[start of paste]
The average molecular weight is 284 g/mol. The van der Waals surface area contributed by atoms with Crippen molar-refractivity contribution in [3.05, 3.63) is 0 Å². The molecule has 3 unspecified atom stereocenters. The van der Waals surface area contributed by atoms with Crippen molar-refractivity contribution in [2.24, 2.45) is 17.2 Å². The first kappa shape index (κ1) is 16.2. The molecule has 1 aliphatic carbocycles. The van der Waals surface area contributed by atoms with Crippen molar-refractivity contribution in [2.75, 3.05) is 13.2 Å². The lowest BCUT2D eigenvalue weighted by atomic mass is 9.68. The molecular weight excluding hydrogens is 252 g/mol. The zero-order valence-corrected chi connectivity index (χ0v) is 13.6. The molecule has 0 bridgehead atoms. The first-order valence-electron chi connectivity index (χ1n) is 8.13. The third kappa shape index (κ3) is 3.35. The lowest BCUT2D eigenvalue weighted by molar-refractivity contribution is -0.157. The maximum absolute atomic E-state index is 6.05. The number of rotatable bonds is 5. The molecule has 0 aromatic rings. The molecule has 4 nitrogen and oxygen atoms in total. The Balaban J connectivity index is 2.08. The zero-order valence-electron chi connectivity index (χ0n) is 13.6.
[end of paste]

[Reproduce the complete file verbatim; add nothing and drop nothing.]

The average molecular weight is 284 g/mol. The van der Waals surface area contributed by atoms with Crippen molar-refractivity contribution in [3.05, 3.63) is 0 Å². The molecule has 3 unspecified atom stereocenters. The van der Waals surface area contributed by atoms with Crippen molar-refractivity contribution in [2.24, 2.45) is 17.2 Å². The first kappa shape index (κ1) is 16.2. The molecule has 1 aliphatic carbocycles. The van der Waals surface area contributed by atoms with Crippen molar-refractivity contribution in [2.75, 3.05) is 13.2 Å². The lowest BCUT2D eigenvalue weighted by atomic mass is 9.68. The molecular weight excluding hydrogens is 252 g/mol. The zero-order valence-corrected chi connectivity index (χ0v) is 13.6. The molecule has 0 bridgehead atoms. The first-order valence-electron chi connectivity index (χ1n) is 8.13. The third kappa shape index (κ3) is 3.35. The lowest BCUT2D eigenvalue weighted by molar-refractivity contribution is -0.157. The maximum absolute atomic E-state index is 6.05. The number of rotatable bonds is 5. The molecule has 0 aromatic rings. The molecule has 4 nitrogen and oxygen atoms in total. The Balaban J connectivity index is 2.08. The zero-order valence-electron chi connectivity index (χ0n) is 13.6.